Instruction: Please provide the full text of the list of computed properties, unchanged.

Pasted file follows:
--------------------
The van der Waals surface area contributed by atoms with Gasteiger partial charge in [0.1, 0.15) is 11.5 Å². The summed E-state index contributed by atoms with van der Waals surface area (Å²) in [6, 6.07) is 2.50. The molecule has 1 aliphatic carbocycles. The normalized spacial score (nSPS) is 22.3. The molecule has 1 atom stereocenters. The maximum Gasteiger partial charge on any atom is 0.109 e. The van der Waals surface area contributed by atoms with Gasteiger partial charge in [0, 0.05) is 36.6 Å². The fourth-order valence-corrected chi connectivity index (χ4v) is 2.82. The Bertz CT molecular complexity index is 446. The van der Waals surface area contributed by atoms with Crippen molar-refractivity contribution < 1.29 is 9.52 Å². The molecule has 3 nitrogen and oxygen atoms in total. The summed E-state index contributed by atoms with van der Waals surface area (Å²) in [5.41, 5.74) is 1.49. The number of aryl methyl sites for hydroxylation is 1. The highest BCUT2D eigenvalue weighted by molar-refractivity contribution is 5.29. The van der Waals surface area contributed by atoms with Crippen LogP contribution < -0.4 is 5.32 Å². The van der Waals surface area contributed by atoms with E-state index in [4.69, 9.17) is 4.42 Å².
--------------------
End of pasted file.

The van der Waals surface area contributed by atoms with Gasteiger partial charge in [0.1, 0.15) is 11.5 Å². The summed E-state index contributed by atoms with van der Waals surface area (Å²) in [6, 6.07) is 2.50. The molecule has 1 aliphatic carbocycles. The normalized spacial score (nSPS) is 22.3. The molecule has 1 atom stereocenters. The maximum Gasteiger partial charge on any atom is 0.109 e. The van der Waals surface area contributed by atoms with Gasteiger partial charge in [0, 0.05) is 36.6 Å². The fourth-order valence-corrected chi connectivity index (χ4v) is 2.82. The Bertz CT molecular complexity index is 446. The van der Waals surface area contributed by atoms with Crippen molar-refractivity contribution < 1.29 is 9.52 Å². The molecule has 3 nitrogen and oxygen atoms in total. The summed E-state index contributed by atoms with van der Waals surface area (Å²) in [5.41, 5.74) is 1.49. The number of aryl methyl sites for hydroxylation is 1. The highest BCUT2D eigenvalue weighted by molar-refractivity contribution is 5.29. The van der Waals surface area contributed by atoms with Crippen LogP contribution < -0.4 is 5.32 Å². The van der Waals surface area contributed by atoms with E-state index in [4.69, 9.17) is 4.42 Å².